Correction appended, June 30, 2016
When Margaret Mitchell’s Gone With the Wind was published 80 years ago—on June 30, 1936—it was a quick bestseller. The only novel that was published by Mitchell during her lifetime, the story of Scarlett O’Hara earned the author the Pulitzer Prize for Fiction in 1937. But, though it is perhaps best known today for the film it inspired, that movie almost didn’t get made.
Producer David O. Selznick has initially decided against turning the novel into a film, on the idea that Civil War stories didn’t do well at the box office. He only bought the film rights after his company’s board chairman offered to cover the money—and even then Selznick hadn’t yet read the book.
Despite his initial reluctance to make the film, Selznick ended up closely involved in its production. These images from this gallery were part of his personal collection of items from his career. Selznick’s children cared for the material after his death in 1965, but the costs of commercial storage eventually became too burdensome. In 1980, they donated much of the collection—more than 5,000 boxes of material, including continuity photos and production stills from Gone With the Wind—to the Harry Ransom Center in Austin, Tex. Today, rare images like those from the Selznick archive serve as a document of filmmaking in the 1930s, and show just how much work it took to make Gone with the Wind.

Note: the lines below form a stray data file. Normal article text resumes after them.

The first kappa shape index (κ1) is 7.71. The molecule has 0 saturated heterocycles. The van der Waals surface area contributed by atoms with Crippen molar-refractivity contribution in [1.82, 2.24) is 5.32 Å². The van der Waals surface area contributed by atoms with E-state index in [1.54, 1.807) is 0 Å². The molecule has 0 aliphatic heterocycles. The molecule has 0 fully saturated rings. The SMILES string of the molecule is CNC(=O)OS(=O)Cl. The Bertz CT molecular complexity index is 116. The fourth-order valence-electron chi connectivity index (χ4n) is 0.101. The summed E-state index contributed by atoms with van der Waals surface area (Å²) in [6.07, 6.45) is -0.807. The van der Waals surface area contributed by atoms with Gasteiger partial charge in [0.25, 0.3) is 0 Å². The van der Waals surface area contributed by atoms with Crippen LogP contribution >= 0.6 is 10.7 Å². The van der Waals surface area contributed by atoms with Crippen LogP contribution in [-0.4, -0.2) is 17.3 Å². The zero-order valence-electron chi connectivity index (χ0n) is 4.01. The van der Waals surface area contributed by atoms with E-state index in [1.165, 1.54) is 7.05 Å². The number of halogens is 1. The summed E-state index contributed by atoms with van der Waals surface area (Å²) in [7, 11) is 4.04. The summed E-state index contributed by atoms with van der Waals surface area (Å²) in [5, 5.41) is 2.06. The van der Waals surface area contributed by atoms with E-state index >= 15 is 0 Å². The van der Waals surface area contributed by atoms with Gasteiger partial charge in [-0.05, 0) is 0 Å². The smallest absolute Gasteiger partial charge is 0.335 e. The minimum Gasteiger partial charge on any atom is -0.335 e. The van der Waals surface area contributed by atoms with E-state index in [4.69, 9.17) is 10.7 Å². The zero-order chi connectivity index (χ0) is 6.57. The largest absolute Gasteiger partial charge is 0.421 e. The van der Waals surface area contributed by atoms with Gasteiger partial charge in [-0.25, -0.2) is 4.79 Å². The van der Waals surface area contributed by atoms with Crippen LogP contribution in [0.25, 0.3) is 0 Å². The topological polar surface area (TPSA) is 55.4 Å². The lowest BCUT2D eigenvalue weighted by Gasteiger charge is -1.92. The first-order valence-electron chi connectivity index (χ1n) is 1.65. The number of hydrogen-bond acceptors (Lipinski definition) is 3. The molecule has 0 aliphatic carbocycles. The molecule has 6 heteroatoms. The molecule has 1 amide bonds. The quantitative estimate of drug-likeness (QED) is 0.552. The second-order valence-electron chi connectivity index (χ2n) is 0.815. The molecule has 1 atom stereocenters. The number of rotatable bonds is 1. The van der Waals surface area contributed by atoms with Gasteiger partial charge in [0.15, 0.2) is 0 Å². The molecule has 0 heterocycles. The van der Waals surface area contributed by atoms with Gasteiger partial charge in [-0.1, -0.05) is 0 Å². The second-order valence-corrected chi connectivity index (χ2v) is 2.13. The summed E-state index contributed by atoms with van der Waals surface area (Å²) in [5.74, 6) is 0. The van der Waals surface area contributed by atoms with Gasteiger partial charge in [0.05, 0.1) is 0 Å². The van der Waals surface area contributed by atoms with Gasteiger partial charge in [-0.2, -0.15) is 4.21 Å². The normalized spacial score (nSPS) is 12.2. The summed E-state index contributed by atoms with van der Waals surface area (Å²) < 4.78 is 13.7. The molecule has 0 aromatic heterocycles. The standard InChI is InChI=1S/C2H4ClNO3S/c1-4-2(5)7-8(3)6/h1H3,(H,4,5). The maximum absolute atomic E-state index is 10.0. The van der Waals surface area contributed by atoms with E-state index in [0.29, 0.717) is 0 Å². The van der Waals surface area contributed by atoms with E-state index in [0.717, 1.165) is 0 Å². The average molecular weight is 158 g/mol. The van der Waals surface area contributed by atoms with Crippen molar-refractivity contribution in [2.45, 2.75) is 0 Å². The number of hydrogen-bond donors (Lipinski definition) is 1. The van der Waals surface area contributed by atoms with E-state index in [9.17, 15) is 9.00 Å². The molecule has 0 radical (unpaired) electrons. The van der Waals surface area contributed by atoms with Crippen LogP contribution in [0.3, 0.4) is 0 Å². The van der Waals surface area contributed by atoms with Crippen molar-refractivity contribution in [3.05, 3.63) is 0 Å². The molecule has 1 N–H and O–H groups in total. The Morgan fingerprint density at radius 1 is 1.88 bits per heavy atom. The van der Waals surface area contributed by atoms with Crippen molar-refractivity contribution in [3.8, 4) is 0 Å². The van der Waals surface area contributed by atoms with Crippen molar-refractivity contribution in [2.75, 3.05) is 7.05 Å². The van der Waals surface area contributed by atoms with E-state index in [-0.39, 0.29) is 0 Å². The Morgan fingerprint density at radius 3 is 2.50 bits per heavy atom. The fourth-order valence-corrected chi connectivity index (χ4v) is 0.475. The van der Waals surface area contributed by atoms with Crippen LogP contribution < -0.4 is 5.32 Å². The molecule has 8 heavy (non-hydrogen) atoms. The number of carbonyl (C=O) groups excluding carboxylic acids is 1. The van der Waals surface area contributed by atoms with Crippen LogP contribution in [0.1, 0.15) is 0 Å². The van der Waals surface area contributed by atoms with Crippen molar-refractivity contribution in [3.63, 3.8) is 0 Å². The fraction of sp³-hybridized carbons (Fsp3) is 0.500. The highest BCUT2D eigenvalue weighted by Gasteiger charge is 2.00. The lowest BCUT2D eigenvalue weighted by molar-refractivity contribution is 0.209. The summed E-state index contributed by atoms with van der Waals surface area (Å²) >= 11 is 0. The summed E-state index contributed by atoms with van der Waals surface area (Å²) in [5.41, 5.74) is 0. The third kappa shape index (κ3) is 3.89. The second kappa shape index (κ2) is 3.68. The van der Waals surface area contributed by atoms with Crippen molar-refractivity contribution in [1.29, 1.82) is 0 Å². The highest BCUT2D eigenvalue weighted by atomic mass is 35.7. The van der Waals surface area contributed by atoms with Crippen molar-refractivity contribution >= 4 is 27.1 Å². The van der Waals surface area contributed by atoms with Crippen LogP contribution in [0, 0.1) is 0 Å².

It turned out to worth the effort. Gone With the Wind—the third most expensive film ever made at the time, with a budget of $3.85 million, trailing behind Ben Hur and Hell’s Angels, respectively—turned out to be one of the biggest films of the 20th century, starring Clark Gable and Vivien Leigh, directed by Victor Fleming. When film premiered on Dec. 15, 1939, in Atlanta, an estimated 300,000 people came out for the surrounding festivities over three days, with Georgia Governor Eurith D. Rivers declaring a state holiday.
Gone with the Wind landed on the cover of TIME at the end of that year.
The blockbuster film “proved as much a burden for its authors as a joy,” noted TIME. Though it brought her financial success, Margaret Mitchell became increasingly upset by the film’s overwhelming attention, and became more private person, often refusing potential biographers and autograph-seekers.
On Aug. 16, 1949, Mitchell died, five days after being hit by a drunk driver in Atlanta. After her death, most of the original manuscript for Gone with the Wind was burned, but in recent years, the last four chapters resurfaced at the Pequot Library in Southport, Conn.—proving the point made by Scarlett O’Hara towards the end of Mitchell’s novel: “‘tomorrow is another day.'”
Correction: The original version of this gallery misidentified a man pictured in the first slide. He is George Cukor.